They began enjoying the property by staying at the former Nunn home. Sadly, their pleasure was short-lived. In October 1892, Thomas Bell fell over a balustrade at the Octavia mansion and died at the age of 70. The San Francisco County Coroner ruled his death accidental, yet, speculation was rampant that Mary Ellen was the diabolical agent who had caused his death, either with a push (even though she was not in the house at the time) or a voodoo spell. Teresa Bell began to turn against the now aging Mary Ellen, claiming she had stolen thousands of dollars from them. Courts had a difficult time ascertaining the line between Thomas Bell’s and Mary Ellen’s finances. Teresa Bell, determined to destroy “the old she-devil,” eviscerated Mary Ellen in testimony, an injustice her legacy still struggles to overcome today.
With their ongoing rift growing deeper and more tenuous, Teresa and Mary Ellen continued to run Beltane together, with Teresa owning the more mountainous 575 acres and Mary Ellen the lower 986 acres. Mary Ellen supervised construction of the new ranch house and, with phylloxera present in Drummond’s prized vineyards, Teresa was determined to convert the property to other uses, including starting a dairy, planting an apple orchard, and leasing the land to pasture horses and other livestock.
Despite being listed as the owner in Sonoma County records and as the result of ongoing litigation of the Thomas Bell estate, in 1895 Mary Ellen was declared an insolvent debtor. Even though Mary Ellen claimed her debts were due to guaranteeing Teresa’s debts, the titles to the Octavia mansion and Beltane Ranch were transferred to Teresa Bell. By this time, in her 80s and frail in health, Mary Ellen continued to see her investments fail and her funds dwindle. For a time, she lived at the Geneva Cottage in what was still rural San Francisco, spending her time tending her garden. She spent her final years with her friends, Lyman and Olive Sherwood of Napa.
Mary Ellen died in San Francisco in 1904 at about the age of 90. She is buried in the Sherwood’s plot in Napa's Tulocay Cemetery, where her tombstone reads, “She was a friend of John Brown.” On January 31, 2019, in a series titled “Overlooked,” the New York Times belatedly published an obituary of Mary Ellen Pleasant.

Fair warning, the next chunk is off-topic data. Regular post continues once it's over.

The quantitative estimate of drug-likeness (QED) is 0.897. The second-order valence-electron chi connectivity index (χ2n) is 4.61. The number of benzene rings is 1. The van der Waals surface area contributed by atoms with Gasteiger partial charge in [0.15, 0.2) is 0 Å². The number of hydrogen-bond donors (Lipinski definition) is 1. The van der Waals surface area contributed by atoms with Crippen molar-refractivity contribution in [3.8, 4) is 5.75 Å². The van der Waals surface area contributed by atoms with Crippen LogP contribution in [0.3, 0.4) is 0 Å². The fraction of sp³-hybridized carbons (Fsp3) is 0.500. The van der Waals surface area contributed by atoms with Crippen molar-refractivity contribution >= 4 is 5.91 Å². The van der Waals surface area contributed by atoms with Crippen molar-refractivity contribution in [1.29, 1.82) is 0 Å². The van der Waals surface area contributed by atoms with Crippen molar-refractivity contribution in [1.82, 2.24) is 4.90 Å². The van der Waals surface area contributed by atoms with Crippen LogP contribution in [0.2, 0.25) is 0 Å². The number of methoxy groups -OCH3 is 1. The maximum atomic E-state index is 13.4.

After Mary Ellen’s death, Teresa Bell continued to own Beltane. An incident at the ranch made it apparent to Sonoma residents that Teresa may not have been of right mind. In 1913, a carpenter asked Teresa to be paid for his work. She responded by threatening to beat him with a club. The carpenter had earlier been advised to carry a gun when on the property because it was believed Teresa always carried a revolver or dagger. Incensed at her refusal to pay, he drew his gun and started firing. His son-in-law gained control of the situation. and no one was injured. The carpenter may have had additional, more deep-seeded reasons for his violent action - his wife was a former friend of Teresa but had been committed to a sanitarium, having become addicted to alcohol and drugs under Teresa's influence.
Teresa Bell died in 1922. The Beltane Ranch house built by Mary Ellen still stands today and is now available as a farmhouse stay bed-and-breakfast offered by the Heinz/Wood Family, who have been caretakers of the property since 1936. Saved by first responders in the catastrophic Nunns Fire of 2017, the home came within a hair’s breadth of being lost.
The mansion at Octavia and Bush – the so-called “Bell House of Mystery" – was demolished in 1927 to make way for the Green Brothers Eye Hospital. Today, a small memorial parklet is located at 1669 Octavia that includes six enormous eucalyptus trees planted by Mary Ellen herself, as well as a small plaque commemorating her life.
The Laidley Mansion
So, what exactly is Mary Ellen Pleasant's link with the mansion on Laidley at Fairmount?
Attorney and notary John P. Poole, who came to prominence as secretary of the Swamp and Overflowed Land Commission in the late 1850s, had purchased the lot where the mansion now sits in the late 1880s. Poole and his wife Annie are first listed as residents at the Laidley mansion in 1894, a structure which by coincidence is nearly identical in design to the “House of Mystery” at Octavia and Bush. The following year, John Poole was indicted for defrauding the federal government in a pension scam. He died suddenly shortly thereafter. Annie was eventually forced to sell many of their properties. Annie sold the Poole mansion to Teresa Bell in 1906 – two years after Mary Ellen’s death. Therefore, neighborhood lore claiming the Laidley house had been owned and resided in by Mary Ellen, or that the cottages across the seat housed her protégés, are just that – fictional history.
While Mary Ellen had purchased lots near Church and Duncan Streets in Noe Valley in 1878 and 1879 from the real estate agency of J.M. Comerford, evidence that she resided on those properties or anywhere in Fairmount Heights has yet to be found. Regardless, the indirect association of Mary Ellen to the Poole-Bell mansion on Laidley Street is is history we will continue to tell, so that we can continue to honor and conserve the true legacy of the Mother of California Civil Rights.